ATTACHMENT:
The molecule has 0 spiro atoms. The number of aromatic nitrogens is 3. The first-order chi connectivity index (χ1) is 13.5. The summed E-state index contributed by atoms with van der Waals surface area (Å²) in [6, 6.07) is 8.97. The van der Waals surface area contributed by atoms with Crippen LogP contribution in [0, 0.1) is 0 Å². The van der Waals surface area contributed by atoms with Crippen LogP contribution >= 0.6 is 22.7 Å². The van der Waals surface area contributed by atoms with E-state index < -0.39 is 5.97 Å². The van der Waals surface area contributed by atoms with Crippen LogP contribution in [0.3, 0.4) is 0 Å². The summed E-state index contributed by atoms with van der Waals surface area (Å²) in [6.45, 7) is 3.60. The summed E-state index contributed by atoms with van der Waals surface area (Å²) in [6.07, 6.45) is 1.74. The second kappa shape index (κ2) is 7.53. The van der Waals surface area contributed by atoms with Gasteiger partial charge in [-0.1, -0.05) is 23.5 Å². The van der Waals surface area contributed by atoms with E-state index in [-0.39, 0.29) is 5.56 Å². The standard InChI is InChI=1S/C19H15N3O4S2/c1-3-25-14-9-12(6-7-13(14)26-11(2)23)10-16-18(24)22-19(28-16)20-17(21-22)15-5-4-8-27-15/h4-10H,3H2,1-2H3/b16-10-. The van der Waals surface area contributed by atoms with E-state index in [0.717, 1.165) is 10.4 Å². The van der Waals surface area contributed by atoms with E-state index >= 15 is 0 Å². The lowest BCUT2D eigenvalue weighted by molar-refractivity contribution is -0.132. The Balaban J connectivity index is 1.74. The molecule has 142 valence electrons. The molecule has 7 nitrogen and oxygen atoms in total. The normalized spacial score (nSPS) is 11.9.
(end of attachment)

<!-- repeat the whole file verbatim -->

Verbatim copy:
The molecule has 0 spiro atoms. The number of aromatic nitrogens is 3. The first-order chi connectivity index (χ1) is 13.5. The summed E-state index contributed by atoms with van der Waals surface area (Å²) in [6, 6.07) is 8.97. The van der Waals surface area contributed by atoms with Crippen LogP contribution in [0, 0.1) is 0 Å². The van der Waals surface area contributed by atoms with Crippen LogP contribution >= 0.6 is 22.7 Å². The van der Waals surface area contributed by atoms with E-state index < -0.39 is 5.97 Å². The van der Waals surface area contributed by atoms with Crippen LogP contribution in [0.3, 0.4) is 0 Å². The summed E-state index contributed by atoms with van der Waals surface area (Å²) in [6.45, 7) is 3.60. The summed E-state index contributed by atoms with van der Waals surface area (Å²) in [6.07, 6.45) is 1.74. The second kappa shape index (κ2) is 7.53. The van der Waals surface area contributed by atoms with Gasteiger partial charge in [-0.1, -0.05) is 23.5 Å². The van der Waals surface area contributed by atoms with E-state index in [-0.39, 0.29) is 5.56 Å². The standard InChI is InChI=1S/C19H15N3O4S2/c1-3-25-14-9-12(6-7-13(14)26-11(2)23)10-16-18(24)22-19(28-16)20-17(21-22)15-5-4-8-27-15/h4-10H,3H2,1-2H3/b16-10-. The van der Waals surface area contributed by atoms with E-state index in [0.717, 1.165) is 10.4 Å². The van der Waals surface area contributed by atoms with E-state index >= 15 is 0 Å². The lowest BCUT2D eigenvalue weighted by molar-refractivity contribution is -0.132. The Balaban J connectivity index is 1.74. The molecule has 142 valence electrons. The molecule has 7 nitrogen and oxygen atoms in total. The normalized spacial score (nSPS) is 11.9.